Truck­ing’s come a long way

TRAN­SALP TEST: How does the old mea­sure up against the new?

Weekend Witness - - Trucks & Trucking -

CHUR (Switzer­land) — “In 10 years’ time, com­mer­cial ve­hi­cles will con­sume 20% less fuel and re­duce CO2 emis­sions by the same amount,” said An­dreas Ren­schler, the board of man­age­ment mem­ber re­spon­si­ble for Daim­ler Trucks and Daim­ler Buses, dur­ing a com­par­a­tive truck drive across the San Bernardino Pass in Switzer­land re­cently.

His state­ment set the bar pretty high for en­gi­neers. To reach these goals, they will have to pull out all the stops be­cause dur­ing the past sev­eral decades tra­di­tional ve­hi­cle technology has al­ready been pushed to the lim­its.

A truck from the six­ties is hardly com­pa­ra­ble with the long-haul ve­hi­cle of to­day, as was clearly demon­strated by the Mercedes-Benz San Bernardino Pass com­par­a­tive drive ti­tled Tran­salp Truck­ing 2010.

A mod­ern Mercedes-Benz Ac­tros 1844 and a 1964 Mercedes-Benz LP 1624 were driven on a long-haul route from Stuttgart to Mi­lan and back. En­gi­neers’ mea­sure­ments showed not only a nearly 50% dif­fer­ence in fuel con­sump­tion and CO2 emis­sions per ton of pay­load, but also a drop in par­tic­u­late mat­ter and ni­tro­gen ox­ide emis­sions of up to 98%. The phys­i­cal and mental strain on the driver has also been sig­nif­i­cantly re­duced over the last 46 years, while trans­port per­for­mance has dou­bled and driv­ing safety has im­proved sub­stan­tially.

Dur­ing the ap­prox­i­mately 1 160 kilo­me­tre test drive from Stuttgart to Mi­lan and back, the Mercedes-Benz LP 1624, which was one of the world’s most ad­vanced trucks in the six­ties, con­sumed 2,34 litres over a dis­tance of 100 kilo­me­tres per ton trans­ported, al­most 20% more fuel than the Ac­tros 1844 (1,27 litres).

Ef­fi­cient yet fast

Per­for­mance and torque in­creases were al- so marked. The Ac­tros trav­eled at an av­er­age of 76 km/h while car­ry­ing a pay­load of 25 tons. The truck from 1964, on the other hand, car­ried only 16 tons and trav­elled at an av­er­age speed of 58 km/h.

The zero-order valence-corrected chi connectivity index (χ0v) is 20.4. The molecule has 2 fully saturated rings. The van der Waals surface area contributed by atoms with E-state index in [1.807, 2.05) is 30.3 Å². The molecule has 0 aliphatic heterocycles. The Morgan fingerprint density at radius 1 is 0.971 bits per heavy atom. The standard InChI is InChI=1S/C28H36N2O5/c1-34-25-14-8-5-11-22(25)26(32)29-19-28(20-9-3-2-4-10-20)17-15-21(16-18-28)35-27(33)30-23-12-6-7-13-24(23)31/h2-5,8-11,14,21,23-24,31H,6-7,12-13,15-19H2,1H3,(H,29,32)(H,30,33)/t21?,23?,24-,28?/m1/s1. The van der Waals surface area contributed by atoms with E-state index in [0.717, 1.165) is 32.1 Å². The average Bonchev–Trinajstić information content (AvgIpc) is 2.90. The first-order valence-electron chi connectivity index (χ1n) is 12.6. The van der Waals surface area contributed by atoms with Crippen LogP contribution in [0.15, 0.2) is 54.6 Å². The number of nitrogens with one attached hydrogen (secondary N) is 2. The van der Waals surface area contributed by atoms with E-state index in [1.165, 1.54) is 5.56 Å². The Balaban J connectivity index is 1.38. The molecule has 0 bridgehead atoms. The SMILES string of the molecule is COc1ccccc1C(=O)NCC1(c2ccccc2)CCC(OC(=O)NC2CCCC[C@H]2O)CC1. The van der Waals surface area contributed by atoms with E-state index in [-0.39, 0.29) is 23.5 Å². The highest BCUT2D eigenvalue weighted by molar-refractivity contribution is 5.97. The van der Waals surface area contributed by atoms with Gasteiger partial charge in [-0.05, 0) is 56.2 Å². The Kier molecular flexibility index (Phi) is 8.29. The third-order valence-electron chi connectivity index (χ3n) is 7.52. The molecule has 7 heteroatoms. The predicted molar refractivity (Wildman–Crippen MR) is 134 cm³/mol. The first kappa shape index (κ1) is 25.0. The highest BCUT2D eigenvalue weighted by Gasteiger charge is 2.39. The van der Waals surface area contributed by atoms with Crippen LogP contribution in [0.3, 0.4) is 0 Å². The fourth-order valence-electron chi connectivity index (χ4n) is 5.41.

The Ac­tros took 12 hours and 36 min­utes to travel the 1 159,6-kilo­me­tre route, while the LP 1624 took al­most eight hours longer.

The vet­eran truck only man­aged about 29 km/h on the way up the San Bernardino Pass and no more than 36 km/h on the way down. The Ac­tros trav­elled at about 45 km/h up­hill and up to 77 km/h go­ing down.

Driv­ing safety

Great ad­vances have been made in the devel­op­ment of brake technology too. The brak­ing dis­tance needed to de­cel­er­ate the Ac­tros from 80 to zero km/h was 38,5 me­tres, whereas the LP 1624 needed 56 me­tres. The dif­fer­ence is com­pa­ra­ble to the length of four pas­sen­ger cars.

Re­duced driver strain

Fea­tures that truck­ers would once have called lux­u­ri­ous are in fact im­por­tant ba­sic equip­ment for re­duc­ing phys­i­cal and mental strain.

Whereas clutches had to be pressed with a force of about 30 kilo­ponds for each gearshift years ago, the truck to­day has a fully au­to­mated trans­mis­sion.

The Ac­tros Me­gas­pace cab also has an ex­tremely low noise level of 63 dBA at 80 km/h, which isn’t much more than a pro­nounced purr, com­pared to the 72 dBA mea­sured in the LP 1624.

Quicker re­sponse times

Driv­ers now are un­der much less strain than in the trucks of past decades, and sys­tems help pre­vent some stress­ful sit­u­a­tions al­to­gether.

For the first time, ob­jec­tive mea­sure­ments were con­ducted in a truck dur­ing the Tran­salp Truck­ing 2010. Elec­troen­cephalo­graphic mea­sure­ments (EEGs) of the driv­ers’ brain­waves gave in­sights into the mental strain suf­fered by truck­ers in stress­ful sit­u­a­tions and showed that in the older truck it took the driver up to 400 mil­lisec­onds longer to re­spond to sen­sory stim­uli than in the Ac­tros.

In a dan­ger­ous sit­u­a­tion, this dif­fer­ence would mean that at 80 km/h, brak­ing of the truck would only be­gin nine me­tres later.

With to­day’s high­way traf­fic, it is clear what the con­se­quences of such a de­lay could be.

— Supplied

PHOTO: SUPPLIED

A mod­ern Mercedes­Benz Ac­tros 1844 and a 1964 Mercedes­Benz LP 1624 were com­pared on a long­haul route through the Alps. Among other ad­vance­ments, the fuel con­sump­tion by trucks was shown to have come down by 30% since 1960.

PHOTO: SUPPLIED

For the first time, ob­jec­tive mea­sure­ments with elec­troen­cephalo­graphic mea­sure­ments (EEGs) of the driv­ers’ brain­waves were made to ob­tain in­sights into the mental strain suf­fered by truck­ers in stress­ful sit­u­a­tions.

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